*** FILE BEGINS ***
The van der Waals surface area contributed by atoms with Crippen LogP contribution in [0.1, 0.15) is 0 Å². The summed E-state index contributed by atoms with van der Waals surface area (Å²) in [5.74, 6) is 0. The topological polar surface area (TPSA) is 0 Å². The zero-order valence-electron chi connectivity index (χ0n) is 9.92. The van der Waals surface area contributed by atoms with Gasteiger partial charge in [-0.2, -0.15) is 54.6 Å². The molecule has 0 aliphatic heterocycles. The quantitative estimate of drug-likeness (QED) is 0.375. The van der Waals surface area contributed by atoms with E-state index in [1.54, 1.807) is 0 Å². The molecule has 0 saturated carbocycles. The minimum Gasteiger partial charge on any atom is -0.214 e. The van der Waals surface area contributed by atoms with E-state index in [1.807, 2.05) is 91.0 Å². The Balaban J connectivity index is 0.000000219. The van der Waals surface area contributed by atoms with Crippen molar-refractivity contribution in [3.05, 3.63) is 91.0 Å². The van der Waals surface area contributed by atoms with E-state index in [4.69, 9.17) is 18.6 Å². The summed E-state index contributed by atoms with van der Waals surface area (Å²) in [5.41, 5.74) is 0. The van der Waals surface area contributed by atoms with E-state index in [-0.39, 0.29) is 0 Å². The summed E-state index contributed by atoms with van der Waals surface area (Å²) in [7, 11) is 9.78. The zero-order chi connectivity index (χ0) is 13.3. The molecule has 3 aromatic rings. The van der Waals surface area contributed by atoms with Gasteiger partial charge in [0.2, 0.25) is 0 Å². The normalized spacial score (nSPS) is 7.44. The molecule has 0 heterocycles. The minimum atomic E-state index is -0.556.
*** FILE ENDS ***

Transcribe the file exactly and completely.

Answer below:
The van der Waals surface area contributed by atoms with Crippen LogP contribution in [0.1, 0.15) is 0 Å². The summed E-state index contributed by atoms with van der Waals surface area (Å²) in [5.74, 6) is 0. The topological polar surface area (TPSA) is 0 Å². The zero-order valence-electron chi connectivity index (χ0n) is 9.92. The van der Waals surface area contributed by atoms with Gasteiger partial charge in [-0.2, -0.15) is 54.6 Å². The molecule has 0 aliphatic heterocycles. The quantitative estimate of drug-likeness (QED) is 0.375. The van der Waals surface area contributed by atoms with E-state index in [1.54, 1.807) is 0 Å². The molecule has 0 saturated carbocycles. The minimum Gasteiger partial charge on any atom is -0.214 e. The van der Waals surface area contributed by atoms with E-state index in [1.807, 2.05) is 91.0 Å². The Balaban J connectivity index is 0.000000219. The van der Waals surface area contributed by atoms with Crippen molar-refractivity contribution in [3.05, 3.63) is 91.0 Å². The van der Waals surface area contributed by atoms with E-state index in [4.69, 9.17) is 18.6 Å². The summed E-state index contributed by atoms with van der Waals surface area (Å²) in [5.41, 5.74) is 0. The van der Waals surface area contributed by atoms with E-state index in [-0.39, 0.29) is 0 Å². The summed E-state index contributed by atoms with van der Waals surface area (Å²) in [7, 11) is 9.78. The zero-order chi connectivity index (χ0) is 13.3. The molecule has 3 aromatic rings. The van der Waals surface area contributed by atoms with Gasteiger partial charge in [0.2, 0.25) is 0 Å². The normalized spacial score (nSPS) is 7.44. The molecule has 0 heterocycles. The minimum atomic E-state index is -0.556.